Thus I have devised a graduation cap that can be manufactured in a simple and inexpensive manner so as to be capable of being sold at a comparatively low price, that may be provided with any suitable or desired color and form of decoration, that is capable of presenting an impressive appearance while .serving its intended purpose in a most eicient manner. Furthermore, the body part 3 and the combined top and oval-shaped parts I and 2 may be shipped through the mail in flat disassembled form and the purchaser may readily assemble these parts in the manner above explained. In order to facilitate still further the handling of these parts in mail-order shipments, the separate body partl 3 may be folded in the middle so as to occupy less space. This is calculated to prove a great convenience and also a means of greatly increased distribution in the marketing of this device. Also, this same expedient may be utilized in carrying this cap in the traveling bag.
Other practical advantages resulting from my present invention will no doubt suggest themselves to those who are familiar with the art to which it relates.
What I claim is:
1. A graduation cap comprising a flat top part having an oval-shaped part attached to the middle portion of the under-side thereof and with the marginal portion of said oval-shaped part spaced therefrom entirely thereabout, and a separate downwardly extending body part in the form of a band having two ends and having its upper edge provided with means of engagement extending inwardly therefrom into the space between said top and oval-shaped parts so as to be adjustably engaged between said top and ovalshaped parts according to the size of the head and having detachable and adjustable connecting means between the said two ends of said band, said two ends of said band being adapted to be connected according to the size at which said body part may be set.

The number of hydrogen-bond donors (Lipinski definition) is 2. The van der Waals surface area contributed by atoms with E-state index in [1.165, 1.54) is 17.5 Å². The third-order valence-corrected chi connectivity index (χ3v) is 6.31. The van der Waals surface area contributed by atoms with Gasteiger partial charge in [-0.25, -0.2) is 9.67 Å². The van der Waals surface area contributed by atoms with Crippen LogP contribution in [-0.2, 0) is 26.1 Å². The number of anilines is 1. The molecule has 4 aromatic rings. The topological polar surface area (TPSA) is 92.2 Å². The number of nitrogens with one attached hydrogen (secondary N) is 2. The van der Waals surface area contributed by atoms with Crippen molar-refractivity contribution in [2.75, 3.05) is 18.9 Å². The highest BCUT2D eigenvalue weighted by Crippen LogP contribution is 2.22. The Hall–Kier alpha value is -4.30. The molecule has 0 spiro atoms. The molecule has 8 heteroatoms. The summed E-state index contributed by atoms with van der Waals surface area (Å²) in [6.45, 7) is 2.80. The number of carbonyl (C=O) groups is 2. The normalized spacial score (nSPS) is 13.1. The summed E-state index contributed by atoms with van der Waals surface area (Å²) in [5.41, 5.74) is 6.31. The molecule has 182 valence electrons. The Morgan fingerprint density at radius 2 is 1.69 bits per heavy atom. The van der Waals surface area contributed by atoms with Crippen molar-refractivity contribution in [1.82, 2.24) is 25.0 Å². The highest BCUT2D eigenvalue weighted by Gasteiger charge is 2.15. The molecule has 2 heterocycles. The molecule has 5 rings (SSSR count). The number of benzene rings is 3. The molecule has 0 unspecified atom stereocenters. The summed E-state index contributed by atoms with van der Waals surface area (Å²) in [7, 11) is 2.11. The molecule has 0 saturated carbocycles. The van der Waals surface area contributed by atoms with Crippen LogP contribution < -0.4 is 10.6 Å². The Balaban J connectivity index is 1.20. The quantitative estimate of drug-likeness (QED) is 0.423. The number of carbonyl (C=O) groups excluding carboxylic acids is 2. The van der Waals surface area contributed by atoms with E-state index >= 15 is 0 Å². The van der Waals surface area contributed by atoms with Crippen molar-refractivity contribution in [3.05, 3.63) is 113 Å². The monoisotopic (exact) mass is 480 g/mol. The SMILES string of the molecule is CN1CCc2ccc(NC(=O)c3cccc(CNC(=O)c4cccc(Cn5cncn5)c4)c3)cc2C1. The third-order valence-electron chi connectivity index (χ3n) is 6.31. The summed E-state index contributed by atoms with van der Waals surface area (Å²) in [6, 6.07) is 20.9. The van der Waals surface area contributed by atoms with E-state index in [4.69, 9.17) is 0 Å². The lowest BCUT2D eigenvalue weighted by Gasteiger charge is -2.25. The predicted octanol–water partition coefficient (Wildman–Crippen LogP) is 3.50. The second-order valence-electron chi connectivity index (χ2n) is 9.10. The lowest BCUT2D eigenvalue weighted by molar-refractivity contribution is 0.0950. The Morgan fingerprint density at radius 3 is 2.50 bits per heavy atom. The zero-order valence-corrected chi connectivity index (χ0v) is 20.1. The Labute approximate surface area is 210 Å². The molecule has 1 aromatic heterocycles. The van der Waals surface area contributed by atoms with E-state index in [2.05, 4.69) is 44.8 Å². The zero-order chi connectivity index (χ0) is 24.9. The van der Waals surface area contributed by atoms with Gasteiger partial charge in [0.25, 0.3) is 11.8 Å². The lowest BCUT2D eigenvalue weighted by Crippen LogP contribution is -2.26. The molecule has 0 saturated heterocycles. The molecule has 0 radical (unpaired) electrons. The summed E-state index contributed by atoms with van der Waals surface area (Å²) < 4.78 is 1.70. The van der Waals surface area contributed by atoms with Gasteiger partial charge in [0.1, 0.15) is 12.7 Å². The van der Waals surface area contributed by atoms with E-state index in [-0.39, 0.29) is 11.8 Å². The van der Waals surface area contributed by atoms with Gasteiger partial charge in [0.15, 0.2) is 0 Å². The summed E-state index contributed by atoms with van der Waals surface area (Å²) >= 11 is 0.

2. A graduation cap comprising a flat top part having an oval-shaped part attached to the middle portion of the under-side thereof and with the marginal portion of said oval-shaped part spaced therefrom, and a downwardly extending body part in the form of a band having two ends and having spaced ngers extending inwardly from its upper edge into the space between said top and oval-shaped parts so as to be adjustably engaged between said top and oval-shaped parts according to the size of the head and having detachable and adjustable connecting means between the said two ends of said band, said two ends being adapted to be connected according to the size at which said body part may be set.
3. A graduation cap comprising a, at top part having an oval-shaped part attached to the middle portion of the under-side of said top part and with the marginal portion of said oval-shaped part spaced therefrom, and a body part in the form of a band having two ends and having laterally disposed spaced fingers extending inwardly from its upper edge into the space between said top and oval-shaped parts so as to be adjustably engaged between said top and oval-shaped parts according to the size of the head and having detachable and adjustable connecting means between the said two ends of said band, said ends being adapted to be connected according to the size for which said body part is set, the spaces between the base portions of said fingers being of sumcient width and depth to extend beyond the edge of said oval-shaped part so as to provide openings along the marginal portion of said body part adjacent said oval-shaped part.